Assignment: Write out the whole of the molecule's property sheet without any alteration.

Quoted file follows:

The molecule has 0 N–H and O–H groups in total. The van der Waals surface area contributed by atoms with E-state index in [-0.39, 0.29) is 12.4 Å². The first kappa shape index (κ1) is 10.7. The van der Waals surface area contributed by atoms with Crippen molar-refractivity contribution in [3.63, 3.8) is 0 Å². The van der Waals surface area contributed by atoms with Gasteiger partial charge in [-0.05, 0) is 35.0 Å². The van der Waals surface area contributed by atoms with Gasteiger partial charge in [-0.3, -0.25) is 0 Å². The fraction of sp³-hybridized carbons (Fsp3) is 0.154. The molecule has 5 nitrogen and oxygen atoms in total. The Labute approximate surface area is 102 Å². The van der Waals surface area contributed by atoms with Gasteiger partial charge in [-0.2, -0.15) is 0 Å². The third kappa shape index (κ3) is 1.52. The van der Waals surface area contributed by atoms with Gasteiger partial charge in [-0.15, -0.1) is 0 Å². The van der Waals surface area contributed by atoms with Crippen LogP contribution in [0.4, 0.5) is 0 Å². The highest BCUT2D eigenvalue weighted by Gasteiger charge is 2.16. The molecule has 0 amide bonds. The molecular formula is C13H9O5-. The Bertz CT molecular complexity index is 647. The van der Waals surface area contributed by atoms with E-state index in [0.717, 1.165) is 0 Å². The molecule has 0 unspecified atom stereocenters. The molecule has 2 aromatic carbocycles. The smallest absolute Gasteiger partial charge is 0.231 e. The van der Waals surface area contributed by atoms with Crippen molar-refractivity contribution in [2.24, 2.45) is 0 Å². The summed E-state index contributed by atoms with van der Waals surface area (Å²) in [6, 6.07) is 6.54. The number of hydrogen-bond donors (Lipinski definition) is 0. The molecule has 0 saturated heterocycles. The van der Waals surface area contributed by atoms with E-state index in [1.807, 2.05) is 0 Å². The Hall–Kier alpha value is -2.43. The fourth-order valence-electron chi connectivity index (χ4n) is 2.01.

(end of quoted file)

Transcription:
The molecule has 0 N–H and O–H groups in total. The van der Waals surface area contributed by atoms with E-state index in [-0.39, 0.29) is 12.4 Å². The first kappa shape index (κ1) is 10.7. The van der Waals surface area contributed by atoms with Crippen molar-refractivity contribution in [3.63, 3.8) is 0 Å². The van der Waals surface area contributed by atoms with Gasteiger partial charge in [-0.05, 0) is 35.0 Å². The van der Waals surface area contributed by atoms with Gasteiger partial charge in [-0.3, -0.25) is 0 Å². The fraction of sp³-hybridized carbons (Fsp3) is 0.154. The molecule has 5 nitrogen and oxygen atoms in total. The Labute approximate surface area is 102 Å². The van der Waals surface area contributed by atoms with Gasteiger partial charge in [-0.2, -0.15) is 0 Å². The third kappa shape index (κ3) is 1.52. The van der Waals surface area contributed by atoms with Gasteiger partial charge in [-0.15, -0.1) is 0 Å². The van der Waals surface area contributed by atoms with Crippen LogP contribution in [0.4, 0.5) is 0 Å². The highest BCUT2D eigenvalue weighted by Gasteiger charge is 2.16. The molecule has 0 amide bonds. The molecular formula is C13H9O5-. The Bertz CT molecular complexity index is 647. The van der Waals surface area contributed by atoms with E-state index in [0.717, 1.165) is 0 Å². The molecule has 0 unspecified atom stereocenters. The molecule has 2 aromatic carbocycles. The smallest absolute Gasteiger partial charge is 0.231 e. The van der Waals surface area contributed by atoms with Crippen molar-refractivity contribution in [2.24, 2.45) is 0 Å². The summed E-state index contributed by atoms with van der Waals surface area (Å²) in [6, 6.07) is 6.54. The number of hydrogen-bond donors (Lipinski definition) is 0. The molecule has 0 saturated heterocycles. The van der Waals surface area contributed by atoms with E-state index in [1.807, 2.05) is 0 Å². The Hall–Kier alpha value is -2.43. The fourth-order valence-electron chi connectivity index (χ4n) is 2.01.